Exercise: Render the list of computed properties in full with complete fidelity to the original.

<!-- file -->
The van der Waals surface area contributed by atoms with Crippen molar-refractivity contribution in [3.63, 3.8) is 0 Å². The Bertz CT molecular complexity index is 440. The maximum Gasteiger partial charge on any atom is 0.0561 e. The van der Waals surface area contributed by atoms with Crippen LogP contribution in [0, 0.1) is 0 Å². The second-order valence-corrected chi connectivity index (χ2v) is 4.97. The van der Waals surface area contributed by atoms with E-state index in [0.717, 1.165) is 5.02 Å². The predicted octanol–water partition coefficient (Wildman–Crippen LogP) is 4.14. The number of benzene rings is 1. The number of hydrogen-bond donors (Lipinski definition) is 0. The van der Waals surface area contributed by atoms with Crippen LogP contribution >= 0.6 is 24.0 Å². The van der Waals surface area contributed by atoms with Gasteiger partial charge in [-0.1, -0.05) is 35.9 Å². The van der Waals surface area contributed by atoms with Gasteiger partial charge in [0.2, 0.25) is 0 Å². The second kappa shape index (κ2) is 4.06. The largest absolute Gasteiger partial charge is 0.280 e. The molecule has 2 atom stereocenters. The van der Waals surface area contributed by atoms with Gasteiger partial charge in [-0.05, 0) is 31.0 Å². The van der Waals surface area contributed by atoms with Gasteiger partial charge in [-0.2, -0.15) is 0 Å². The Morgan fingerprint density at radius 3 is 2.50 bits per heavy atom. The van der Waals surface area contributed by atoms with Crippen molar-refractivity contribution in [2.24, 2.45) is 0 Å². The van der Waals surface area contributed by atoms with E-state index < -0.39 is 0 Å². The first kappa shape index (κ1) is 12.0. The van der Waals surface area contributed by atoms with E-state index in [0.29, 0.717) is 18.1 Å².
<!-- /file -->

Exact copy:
The van der Waals surface area contributed by atoms with Crippen molar-refractivity contribution in [3.63, 3.8) is 0 Å². The Bertz CT molecular complexity index is 440. The maximum Gasteiger partial charge on any atom is 0.0561 e. The van der Waals surface area contributed by atoms with Crippen LogP contribution in [0, 0.1) is 0 Å². The second-order valence-corrected chi connectivity index (χ2v) is 4.97. The van der Waals surface area contributed by atoms with E-state index in [0.717, 1.165) is 5.02 Å². The predicted octanol–water partition coefficient (Wildman–Crippen LogP) is 4.14. The number of benzene rings is 1. The number of hydrogen-bond donors (Lipinski definition) is 0. The van der Waals surface area contributed by atoms with Crippen LogP contribution >= 0.6 is 24.0 Å². The van der Waals surface area contributed by atoms with Gasteiger partial charge in [-0.1, -0.05) is 35.9 Å². The van der Waals surface area contributed by atoms with Gasteiger partial charge in [0.2, 0.25) is 0 Å². The second kappa shape index (κ2) is 4.06. The largest absolute Gasteiger partial charge is 0.280 e. The molecule has 2 atom stereocenters. The van der Waals surface area contributed by atoms with Gasteiger partial charge in [-0.05, 0) is 31.0 Å². The van der Waals surface area contributed by atoms with Gasteiger partial charge in [-0.2, -0.15) is 0 Å². The Morgan fingerprint density at radius 3 is 2.50 bits per heavy atom. The van der Waals surface area contributed by atoms with Crippen molar-refractivity contribution in [2.24, 2.45) is 0 Å². The van der Waals surface area contributed by atoms with E-state index < -0.39 is 0 Å². The first kappa shape index (κ1) is 12.0. The van der Waals surface area contributed by atoms with E-state index in [0.29, 0.717) is 18.1 Å².